The Union of Palestinian Medical Relief Committees called for world support to “End Gaza Carnage.” The group charged that Gaza’s health system was at “the breaking point” and that the indiscriminate attacks on civilians, including children, “represent a form of reprisals and collective punishment in violation of article 33 of Fourth Geneva Convention.”

Two protests reportedly erupted in the first two days, during which demonstrators were said to have fired on the invading forces.

As a result, the army lowered its street profile, pulling back troop patrols. However, Israeli snipers positioned themselves on town rooftops, shooting anyone who dared to leave their home. Canadian television reported that armored tanks locked down the streets and air strikes sent missiles hurtling into neighborhoods. (CTV.ca, Nov. 3)

‘Women lead protest to break the siege’

At dawn on Nov. 3, Israeli troops had surrounded the Al Nasir Mosque in which scores of Palestinian men were barricaded for safety. The military had for 19 hours fired tear gas, smoke bombs and stun grenades to drive the men out. The Army had bulldozed the outer wall of the mosque, collapsing the roof.

As word of the standoff traveled over telephone lines, the local Hamas radio station, Al Aqsa, broadcast an appeal at daybreak for women to come to the mosque. Hundreds of Palestinian women left their homes and walked a mile or more to the Israeli military confrontation. Vastly outnumbering the infantry, they surrounded the mosque.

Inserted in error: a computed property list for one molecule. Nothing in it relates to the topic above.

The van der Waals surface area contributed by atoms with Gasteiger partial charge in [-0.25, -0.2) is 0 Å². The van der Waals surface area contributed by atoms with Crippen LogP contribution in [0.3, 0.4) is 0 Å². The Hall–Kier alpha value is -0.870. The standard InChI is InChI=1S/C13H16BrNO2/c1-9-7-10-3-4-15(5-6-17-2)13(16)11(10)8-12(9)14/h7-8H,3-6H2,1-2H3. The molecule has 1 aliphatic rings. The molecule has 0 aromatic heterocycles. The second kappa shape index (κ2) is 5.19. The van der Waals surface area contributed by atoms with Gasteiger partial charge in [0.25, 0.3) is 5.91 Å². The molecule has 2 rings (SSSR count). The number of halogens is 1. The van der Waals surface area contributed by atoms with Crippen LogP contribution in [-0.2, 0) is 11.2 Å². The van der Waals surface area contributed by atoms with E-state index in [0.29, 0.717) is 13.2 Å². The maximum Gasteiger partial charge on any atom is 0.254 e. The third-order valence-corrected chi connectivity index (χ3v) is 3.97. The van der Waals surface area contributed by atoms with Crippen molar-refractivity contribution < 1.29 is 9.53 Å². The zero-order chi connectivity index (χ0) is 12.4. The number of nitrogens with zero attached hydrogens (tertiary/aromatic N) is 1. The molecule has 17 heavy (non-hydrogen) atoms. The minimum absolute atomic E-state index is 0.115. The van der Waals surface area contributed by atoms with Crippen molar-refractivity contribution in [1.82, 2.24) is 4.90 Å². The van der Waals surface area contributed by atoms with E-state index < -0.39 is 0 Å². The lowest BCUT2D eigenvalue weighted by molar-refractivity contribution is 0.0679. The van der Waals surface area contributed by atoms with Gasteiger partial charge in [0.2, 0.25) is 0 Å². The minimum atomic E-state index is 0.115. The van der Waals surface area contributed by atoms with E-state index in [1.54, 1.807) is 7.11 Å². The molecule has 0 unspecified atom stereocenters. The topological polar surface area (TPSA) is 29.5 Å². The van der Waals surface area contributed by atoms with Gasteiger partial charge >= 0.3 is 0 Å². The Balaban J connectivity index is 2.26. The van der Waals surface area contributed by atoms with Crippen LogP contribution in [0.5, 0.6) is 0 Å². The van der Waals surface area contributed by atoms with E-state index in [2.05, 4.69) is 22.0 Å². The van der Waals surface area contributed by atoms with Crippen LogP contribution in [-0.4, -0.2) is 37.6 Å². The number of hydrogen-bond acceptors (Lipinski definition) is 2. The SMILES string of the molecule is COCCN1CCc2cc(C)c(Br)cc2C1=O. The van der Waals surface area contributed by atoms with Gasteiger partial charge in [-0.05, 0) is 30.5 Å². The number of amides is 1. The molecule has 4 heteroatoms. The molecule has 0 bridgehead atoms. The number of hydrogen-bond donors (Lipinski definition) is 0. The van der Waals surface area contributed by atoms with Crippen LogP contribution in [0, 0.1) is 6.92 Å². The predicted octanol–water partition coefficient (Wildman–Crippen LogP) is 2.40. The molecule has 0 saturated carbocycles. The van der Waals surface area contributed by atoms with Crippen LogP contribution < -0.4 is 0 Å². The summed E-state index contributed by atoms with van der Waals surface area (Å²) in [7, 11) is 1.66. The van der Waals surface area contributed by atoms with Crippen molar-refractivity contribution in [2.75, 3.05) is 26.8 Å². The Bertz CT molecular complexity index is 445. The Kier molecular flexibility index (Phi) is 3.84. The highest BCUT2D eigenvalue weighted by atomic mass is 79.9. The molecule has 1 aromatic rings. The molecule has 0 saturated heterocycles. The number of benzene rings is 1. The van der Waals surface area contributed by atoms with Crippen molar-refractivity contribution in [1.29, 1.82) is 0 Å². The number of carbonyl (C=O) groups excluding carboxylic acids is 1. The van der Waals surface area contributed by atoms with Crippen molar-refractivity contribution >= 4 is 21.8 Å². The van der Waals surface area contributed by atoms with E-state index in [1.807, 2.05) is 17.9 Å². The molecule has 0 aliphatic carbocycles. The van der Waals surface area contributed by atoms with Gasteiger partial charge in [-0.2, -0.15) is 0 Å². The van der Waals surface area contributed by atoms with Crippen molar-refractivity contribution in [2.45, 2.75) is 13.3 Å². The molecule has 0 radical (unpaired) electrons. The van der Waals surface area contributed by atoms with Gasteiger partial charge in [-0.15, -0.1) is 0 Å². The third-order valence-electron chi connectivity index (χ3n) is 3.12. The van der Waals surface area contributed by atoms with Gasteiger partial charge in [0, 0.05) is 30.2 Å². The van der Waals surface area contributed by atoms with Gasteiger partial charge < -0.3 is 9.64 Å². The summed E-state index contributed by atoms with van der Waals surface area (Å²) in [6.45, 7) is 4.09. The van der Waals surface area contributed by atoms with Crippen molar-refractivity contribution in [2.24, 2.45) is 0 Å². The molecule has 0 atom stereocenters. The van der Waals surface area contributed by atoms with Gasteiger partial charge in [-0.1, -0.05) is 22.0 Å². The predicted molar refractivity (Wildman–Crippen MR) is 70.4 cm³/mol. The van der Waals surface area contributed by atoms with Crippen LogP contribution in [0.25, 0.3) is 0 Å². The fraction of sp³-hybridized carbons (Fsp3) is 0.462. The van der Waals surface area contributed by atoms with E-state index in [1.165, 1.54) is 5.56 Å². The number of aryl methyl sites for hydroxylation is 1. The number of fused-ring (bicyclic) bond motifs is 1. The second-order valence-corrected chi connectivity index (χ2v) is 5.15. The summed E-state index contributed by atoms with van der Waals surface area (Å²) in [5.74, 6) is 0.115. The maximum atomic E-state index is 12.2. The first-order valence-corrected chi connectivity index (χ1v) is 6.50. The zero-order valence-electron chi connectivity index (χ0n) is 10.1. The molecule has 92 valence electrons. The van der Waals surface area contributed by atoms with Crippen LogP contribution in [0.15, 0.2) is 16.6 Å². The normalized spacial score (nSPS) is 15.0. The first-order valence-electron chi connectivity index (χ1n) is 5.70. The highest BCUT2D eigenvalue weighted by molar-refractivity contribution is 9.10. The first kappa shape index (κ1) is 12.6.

Israeli soldiers opened fire on the unarmed women. The army later claimed to have film showing that its troops were firing at men hiding among the women, who it said were being used as human shields by gunmen. Of course, Tel Aviv claimed that all 57 people killed by its troops in the town—which included a four-year-old child—were “gunmen.” Reuters aired film of the first shots being fired; no men were visible in that footage.

Troops killed two Palestinian demonstrators—both 40-year-old women—and wounded at least 10 more.

The women, however, were successful in helping the Palestinian men escape the troops.

Tahrir Shahin, a 36-year-old with seven children, walked for an hour with her sister at dawn to the mosque. Troops shot her in the leg, which later had to be amputated above the knee. She stated from her hospital bed that she had no regrets about her decision to mobilize. “I was so upset about what was happening, so I answered their call.”